Kitchen Science Experiments

Freezing batteries

Sun, 28th Jun 2009

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What you Need

Batteries

Some batteries of different types (zinc carbon work the best)

Plastic bag

A plastic  bag or container

A freezer

A Torch

A torch - (ideally one where it is possible to open the battery compartment whilst it is running)

A multimeter

 a multimeter (if you have one)

What to do

Take two identical batteries. Put one in the freezer for a couple of hours, and keep the other at room temperature.

When you take the one out of the freezer, see if it works the same as the warm battery. Does it have the same voltage? Does it work in a torch as well?

If you have any other types of batteries, eg rechargeable, zinc carbon, alkaline etc. see if they work the same.

What may happen

You should find that the voltage of the battery hardly changes to start with, but if you put a cold alkaline or zinc carbon battery in a torch, it doesn't work nearly as well, and the voltage drops.

 

Warm no bulb

Warm with bulb

A warm zinc carbon battery produces about 1.7V

If you draw a current with a bulb the voltage drops slightly to about 1.5V

Cold No bulb

Cold battery with a bulb

The cold battery produces virtually the same voltage as the warm one.

But if you draw a current, the voltage drops quickly.

 

 

Why does it happen?

 A battery is a device for converting chemical energy into electrical energy, It uses a reaction which adds electrons to the negative electrode, and removes them from the positive one. The reaction will continue to do this until there are so many extra electrons on the negative electrode repelling the new ones that the energy required to add an electron is more than the energy released by the reaction.

This repulsion is also a measure of how hard electrons will be pushed around a circuit, and is called the voltage. This means that the maximum voltage produced by a battery is set by the type of chemical reaction that is going on, and so it isn't affected by much, until the battery is almost flat.

This isn't, however, the voltage you get out of a battery if you actually use it. As soon as the electrons are allowed to flow around the circuit to the positive end, the voltage it can produce is slightly reduced because the reaction has a maximum speed, and it can't replace the electrons quite as fast as you can use them.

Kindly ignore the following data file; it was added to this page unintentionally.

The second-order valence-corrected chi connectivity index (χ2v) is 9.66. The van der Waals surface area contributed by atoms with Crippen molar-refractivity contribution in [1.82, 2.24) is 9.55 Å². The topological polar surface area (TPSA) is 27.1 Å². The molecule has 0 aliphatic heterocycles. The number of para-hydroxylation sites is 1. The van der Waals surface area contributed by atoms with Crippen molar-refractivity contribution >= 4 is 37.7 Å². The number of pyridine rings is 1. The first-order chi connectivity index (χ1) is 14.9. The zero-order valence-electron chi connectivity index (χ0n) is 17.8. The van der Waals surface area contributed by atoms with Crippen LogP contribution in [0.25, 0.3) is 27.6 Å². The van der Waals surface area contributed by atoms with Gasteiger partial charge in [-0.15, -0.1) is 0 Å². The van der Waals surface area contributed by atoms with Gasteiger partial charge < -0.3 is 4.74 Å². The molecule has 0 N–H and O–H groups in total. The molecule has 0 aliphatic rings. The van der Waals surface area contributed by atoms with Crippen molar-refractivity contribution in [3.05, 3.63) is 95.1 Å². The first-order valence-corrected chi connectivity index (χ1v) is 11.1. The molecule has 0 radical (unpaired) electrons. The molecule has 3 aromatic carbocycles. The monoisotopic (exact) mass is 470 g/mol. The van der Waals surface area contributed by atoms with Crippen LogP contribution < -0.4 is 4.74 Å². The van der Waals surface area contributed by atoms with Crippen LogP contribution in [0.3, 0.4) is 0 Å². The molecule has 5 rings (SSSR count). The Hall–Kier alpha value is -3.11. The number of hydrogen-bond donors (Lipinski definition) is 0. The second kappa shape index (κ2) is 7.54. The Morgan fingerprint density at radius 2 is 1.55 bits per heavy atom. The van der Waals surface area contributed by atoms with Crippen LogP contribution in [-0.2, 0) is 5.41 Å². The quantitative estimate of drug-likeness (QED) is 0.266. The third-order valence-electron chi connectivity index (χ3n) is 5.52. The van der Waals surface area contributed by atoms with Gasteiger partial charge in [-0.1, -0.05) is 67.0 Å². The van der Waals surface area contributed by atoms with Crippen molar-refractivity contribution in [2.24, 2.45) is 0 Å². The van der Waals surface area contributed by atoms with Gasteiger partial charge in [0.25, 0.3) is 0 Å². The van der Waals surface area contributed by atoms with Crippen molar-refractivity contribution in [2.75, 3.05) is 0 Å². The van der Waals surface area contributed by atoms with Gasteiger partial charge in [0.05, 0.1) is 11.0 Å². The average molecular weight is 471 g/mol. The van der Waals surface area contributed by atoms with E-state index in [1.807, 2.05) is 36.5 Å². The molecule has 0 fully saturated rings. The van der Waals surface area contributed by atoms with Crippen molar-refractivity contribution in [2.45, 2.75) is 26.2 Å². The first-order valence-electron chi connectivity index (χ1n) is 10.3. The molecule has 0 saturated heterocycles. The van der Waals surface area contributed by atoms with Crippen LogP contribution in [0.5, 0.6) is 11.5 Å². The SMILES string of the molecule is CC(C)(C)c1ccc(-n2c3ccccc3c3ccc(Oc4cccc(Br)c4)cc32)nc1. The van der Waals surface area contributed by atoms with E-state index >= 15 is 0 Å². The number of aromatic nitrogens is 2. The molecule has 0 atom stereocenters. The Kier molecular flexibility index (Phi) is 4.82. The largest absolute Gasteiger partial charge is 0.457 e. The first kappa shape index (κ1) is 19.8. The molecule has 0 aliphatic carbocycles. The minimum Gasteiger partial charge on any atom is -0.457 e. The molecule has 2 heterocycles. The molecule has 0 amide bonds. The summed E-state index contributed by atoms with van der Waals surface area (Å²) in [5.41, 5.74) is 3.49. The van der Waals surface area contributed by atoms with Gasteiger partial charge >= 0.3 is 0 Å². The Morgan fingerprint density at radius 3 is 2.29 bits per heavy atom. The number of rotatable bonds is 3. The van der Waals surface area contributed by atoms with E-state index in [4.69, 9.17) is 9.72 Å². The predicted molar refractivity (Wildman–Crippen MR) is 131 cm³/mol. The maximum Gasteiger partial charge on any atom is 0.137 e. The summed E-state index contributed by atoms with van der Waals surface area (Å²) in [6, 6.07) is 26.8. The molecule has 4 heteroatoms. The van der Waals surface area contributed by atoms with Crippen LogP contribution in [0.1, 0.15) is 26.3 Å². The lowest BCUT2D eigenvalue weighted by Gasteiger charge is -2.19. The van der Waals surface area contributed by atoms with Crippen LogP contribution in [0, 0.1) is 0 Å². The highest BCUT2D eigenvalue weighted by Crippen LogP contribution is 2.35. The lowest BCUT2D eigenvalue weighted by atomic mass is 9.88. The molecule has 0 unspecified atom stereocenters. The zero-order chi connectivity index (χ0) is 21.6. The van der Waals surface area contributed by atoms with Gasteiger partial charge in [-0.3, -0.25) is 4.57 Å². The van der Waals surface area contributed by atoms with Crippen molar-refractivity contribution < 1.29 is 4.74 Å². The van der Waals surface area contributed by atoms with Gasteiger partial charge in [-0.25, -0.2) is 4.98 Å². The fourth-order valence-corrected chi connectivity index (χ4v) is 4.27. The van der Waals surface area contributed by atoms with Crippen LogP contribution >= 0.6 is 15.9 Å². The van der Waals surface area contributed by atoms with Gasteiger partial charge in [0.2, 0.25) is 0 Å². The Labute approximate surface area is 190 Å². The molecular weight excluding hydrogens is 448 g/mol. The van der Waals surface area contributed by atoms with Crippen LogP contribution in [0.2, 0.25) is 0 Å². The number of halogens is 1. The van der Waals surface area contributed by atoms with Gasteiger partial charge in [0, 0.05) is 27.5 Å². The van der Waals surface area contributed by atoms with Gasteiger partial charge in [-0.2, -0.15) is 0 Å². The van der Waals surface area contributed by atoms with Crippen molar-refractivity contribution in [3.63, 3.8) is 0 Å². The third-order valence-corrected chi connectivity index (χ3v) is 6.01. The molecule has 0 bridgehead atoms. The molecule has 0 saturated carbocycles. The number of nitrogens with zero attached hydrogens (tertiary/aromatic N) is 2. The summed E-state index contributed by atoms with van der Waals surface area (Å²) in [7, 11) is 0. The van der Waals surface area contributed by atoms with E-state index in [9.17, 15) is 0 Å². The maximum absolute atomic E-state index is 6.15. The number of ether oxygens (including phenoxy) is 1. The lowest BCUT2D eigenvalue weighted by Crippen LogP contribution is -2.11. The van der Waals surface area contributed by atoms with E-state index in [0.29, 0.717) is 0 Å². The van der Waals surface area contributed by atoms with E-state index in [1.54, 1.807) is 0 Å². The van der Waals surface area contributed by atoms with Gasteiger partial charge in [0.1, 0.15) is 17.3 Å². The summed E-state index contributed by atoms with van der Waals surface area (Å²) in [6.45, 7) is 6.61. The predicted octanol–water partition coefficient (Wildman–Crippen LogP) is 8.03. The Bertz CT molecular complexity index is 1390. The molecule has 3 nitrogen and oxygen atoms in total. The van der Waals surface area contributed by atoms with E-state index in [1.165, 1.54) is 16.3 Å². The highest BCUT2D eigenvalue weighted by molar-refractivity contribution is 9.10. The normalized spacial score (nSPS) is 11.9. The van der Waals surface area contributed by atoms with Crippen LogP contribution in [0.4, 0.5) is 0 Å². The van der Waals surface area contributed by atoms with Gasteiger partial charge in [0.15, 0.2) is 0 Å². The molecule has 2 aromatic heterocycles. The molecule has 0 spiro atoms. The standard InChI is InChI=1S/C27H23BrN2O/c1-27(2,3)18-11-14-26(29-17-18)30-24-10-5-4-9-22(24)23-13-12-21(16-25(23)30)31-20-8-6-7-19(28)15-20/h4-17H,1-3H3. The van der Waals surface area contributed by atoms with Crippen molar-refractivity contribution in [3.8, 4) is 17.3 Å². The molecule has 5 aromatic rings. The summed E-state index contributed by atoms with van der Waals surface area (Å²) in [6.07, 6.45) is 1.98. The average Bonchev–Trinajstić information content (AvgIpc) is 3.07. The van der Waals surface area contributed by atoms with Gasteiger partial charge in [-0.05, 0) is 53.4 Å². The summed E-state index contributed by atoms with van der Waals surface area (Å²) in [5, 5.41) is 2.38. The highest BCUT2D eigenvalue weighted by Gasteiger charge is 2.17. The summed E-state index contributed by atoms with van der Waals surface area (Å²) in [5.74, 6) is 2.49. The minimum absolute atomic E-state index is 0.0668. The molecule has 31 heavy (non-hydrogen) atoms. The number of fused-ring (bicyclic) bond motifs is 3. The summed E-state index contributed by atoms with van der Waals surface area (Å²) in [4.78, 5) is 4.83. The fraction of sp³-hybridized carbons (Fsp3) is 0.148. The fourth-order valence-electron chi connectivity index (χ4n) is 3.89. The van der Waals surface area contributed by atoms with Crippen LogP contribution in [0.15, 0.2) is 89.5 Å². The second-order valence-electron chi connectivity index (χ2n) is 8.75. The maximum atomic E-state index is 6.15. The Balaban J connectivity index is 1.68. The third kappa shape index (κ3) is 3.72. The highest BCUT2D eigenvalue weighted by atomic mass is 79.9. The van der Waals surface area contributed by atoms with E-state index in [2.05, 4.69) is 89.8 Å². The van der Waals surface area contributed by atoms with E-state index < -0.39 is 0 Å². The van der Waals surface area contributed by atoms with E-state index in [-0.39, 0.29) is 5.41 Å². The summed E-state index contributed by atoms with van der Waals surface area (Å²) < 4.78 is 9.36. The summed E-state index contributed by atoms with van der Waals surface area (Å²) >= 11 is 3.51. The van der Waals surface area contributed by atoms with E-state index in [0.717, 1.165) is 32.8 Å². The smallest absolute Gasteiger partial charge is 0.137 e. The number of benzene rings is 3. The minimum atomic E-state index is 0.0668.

The more current you use, the bigger this voltage drop is, and this is why you couldn't start a car with 12V of AA batteries - they couldn't produce enough current.

If you cool the battery down, you will slow down the chemical reaction (see the freezing glow sticks experiment) so reduce the amount of current it can provide, and therefore reduce the voltage it will produce when attached to a light bulb.

All batteries will slow down as they get colder, but some such as Nickel Metal Hydride batteries can provide very large currents to start with, so you might not notice the effect unless you plug them into a very large torch.

This is why you will find that your batteries on your digital camera don't last as long on a very cold day, and why on space missions they have to have special heaters to keep the batteries working.

How does the chemistry work?

Batteries use chemical reactions which involve moving electrons from one type of atom or molecule to another. These are called redox reactions. An example of this form of reaction is rusting; iron reacts with oxygen to produce positive iron ions, and negative oxygen ions.

2 Fe + 3O2 → 2Fe3+ + 3O2-

This sort of reaction occurs because more energy is released by the oxygen gaining electrions than is used up by the iron loosing them.

Battery designers take advantage of this sort of reaction by splitting it in two. For example, in an alkaline battery, the zinc looses electrons on one side and water gains them on the other, but because they are separated, the reaction can only occur if electrons can move from one side to the other through your circuit.

On the positive side:

2MnO2 + H2O  +  2e-→ Mn2O3 +  2OH-

On the negative side

Zn + 2OH-+ → ZnO + H2O + 2e-

The reaction can only proceed if charge can move around your circuit, and as energy is released, the charge is pushed around.

Dave Ansell

Multimedia

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